I’ve been thinking about the issue of laptops and mobile phones in lectures for a while, but this has come into sharp relevance right now as I have come out of a seminar where the person sitting next to me spent the whole hour working on her laptop, with a very click-y wireless mouse attached. It’s clear she was indeed working, my eyes didn’t resist often glancing over because of the images and bright colours being displayed. However, it was distracting, not just for me but for other attendees in the vicinity. The speaker had a quiet, gentle voice, and it was bound to be difficult to concentrate, though it was a very interesting talk (mathematical models of epidemiology).
I have been mulling over the issue of students bringing various bits of technology into the classes I teach. I think in most cases the students are using their laptops effectively – to take notes and annotate handouts. Several times students have shown me their notes afterwards, mostly during course revision time when they come to my office with questions. And very often I have been puzzled by students having their mobile phones in their hands, until I noticed they have been audio-recording the lectures. No doubt sometimes students check their Facebook streams, or emails, etc, but overall it seems okay. Likewise, this week we are having ICALP here, and many people have their laptops on, and more often than not I see Facebook pages, or travel information being displayed.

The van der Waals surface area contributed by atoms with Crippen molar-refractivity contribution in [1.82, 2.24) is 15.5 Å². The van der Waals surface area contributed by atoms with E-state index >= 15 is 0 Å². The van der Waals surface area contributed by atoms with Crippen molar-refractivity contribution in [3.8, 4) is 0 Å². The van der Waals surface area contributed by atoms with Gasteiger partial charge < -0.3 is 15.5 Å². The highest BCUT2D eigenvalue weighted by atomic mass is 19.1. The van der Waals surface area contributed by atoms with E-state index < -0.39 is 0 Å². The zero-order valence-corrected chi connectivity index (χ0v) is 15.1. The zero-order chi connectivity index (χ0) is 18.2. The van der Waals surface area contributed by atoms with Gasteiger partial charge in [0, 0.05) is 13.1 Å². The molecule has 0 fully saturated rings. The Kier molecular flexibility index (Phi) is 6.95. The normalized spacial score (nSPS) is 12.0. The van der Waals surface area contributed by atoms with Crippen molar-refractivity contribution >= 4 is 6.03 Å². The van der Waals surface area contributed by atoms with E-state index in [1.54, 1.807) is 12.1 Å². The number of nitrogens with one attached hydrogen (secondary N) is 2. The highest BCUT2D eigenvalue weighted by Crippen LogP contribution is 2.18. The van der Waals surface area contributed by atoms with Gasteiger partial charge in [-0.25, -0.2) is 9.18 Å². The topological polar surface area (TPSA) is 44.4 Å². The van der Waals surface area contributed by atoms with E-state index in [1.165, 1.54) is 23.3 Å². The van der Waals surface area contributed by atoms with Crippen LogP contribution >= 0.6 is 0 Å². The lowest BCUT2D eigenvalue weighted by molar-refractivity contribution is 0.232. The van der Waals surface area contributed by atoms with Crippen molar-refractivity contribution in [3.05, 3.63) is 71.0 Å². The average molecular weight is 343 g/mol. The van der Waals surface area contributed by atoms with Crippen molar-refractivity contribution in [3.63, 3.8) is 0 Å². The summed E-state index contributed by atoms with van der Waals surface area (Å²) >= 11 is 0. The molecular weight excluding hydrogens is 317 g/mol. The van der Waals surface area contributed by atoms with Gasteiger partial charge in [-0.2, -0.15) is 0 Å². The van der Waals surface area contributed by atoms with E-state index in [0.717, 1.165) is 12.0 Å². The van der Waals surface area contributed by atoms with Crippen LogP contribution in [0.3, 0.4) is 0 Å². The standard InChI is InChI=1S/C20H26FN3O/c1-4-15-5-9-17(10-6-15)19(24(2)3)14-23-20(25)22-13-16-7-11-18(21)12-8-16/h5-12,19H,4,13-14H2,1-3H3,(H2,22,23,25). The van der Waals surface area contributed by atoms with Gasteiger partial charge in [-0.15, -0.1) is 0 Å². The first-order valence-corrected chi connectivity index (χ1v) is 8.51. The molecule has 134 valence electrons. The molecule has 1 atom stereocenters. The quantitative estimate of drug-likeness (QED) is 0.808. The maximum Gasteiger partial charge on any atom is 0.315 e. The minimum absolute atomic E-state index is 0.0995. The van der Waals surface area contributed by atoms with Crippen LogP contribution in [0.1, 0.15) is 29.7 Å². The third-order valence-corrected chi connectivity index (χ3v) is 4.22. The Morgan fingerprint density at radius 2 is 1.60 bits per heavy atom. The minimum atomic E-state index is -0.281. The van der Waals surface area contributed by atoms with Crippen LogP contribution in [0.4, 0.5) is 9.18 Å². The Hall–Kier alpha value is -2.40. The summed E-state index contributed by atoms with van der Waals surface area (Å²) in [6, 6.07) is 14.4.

Some of the problems raised by the use of laptops is discussed in detail here:
One of the main issues is the distraction it provides others – there is something about the bright screen of a laptop which diverts attention, and then the very, *very* annoying noise of keyboards and mice being used, even if gently, which makes laptops not really suitable. Users could try to sit at the periphery of lecture and seminar rooms, and maybe they should be encouraged to do so. Tablets seem to be much suitable – they are quiet, and not as visible as laptops. But even tablets can be annoying, as in a meeting yesterday one of the audience members kept using his IPad to take photos o f the screen.
Me? I often use Evernote on my mobile phone in seminars to take a few notes, as I mostly forget to take paper and pen with me. I think I do this discreetly enough, but maybe speakers disagree.
There is of course a positive side to using technology to enhance lectures more than I do right now. I have experimented with providing audio recordings to students, which some students have responded positively to. I would like students to use their laptops in an active way to enhance everyone’s experience during lectures – maybe to follow up some reference and share their findings, maybe to run interactive exercises and write small programs. Action plan for next academic year.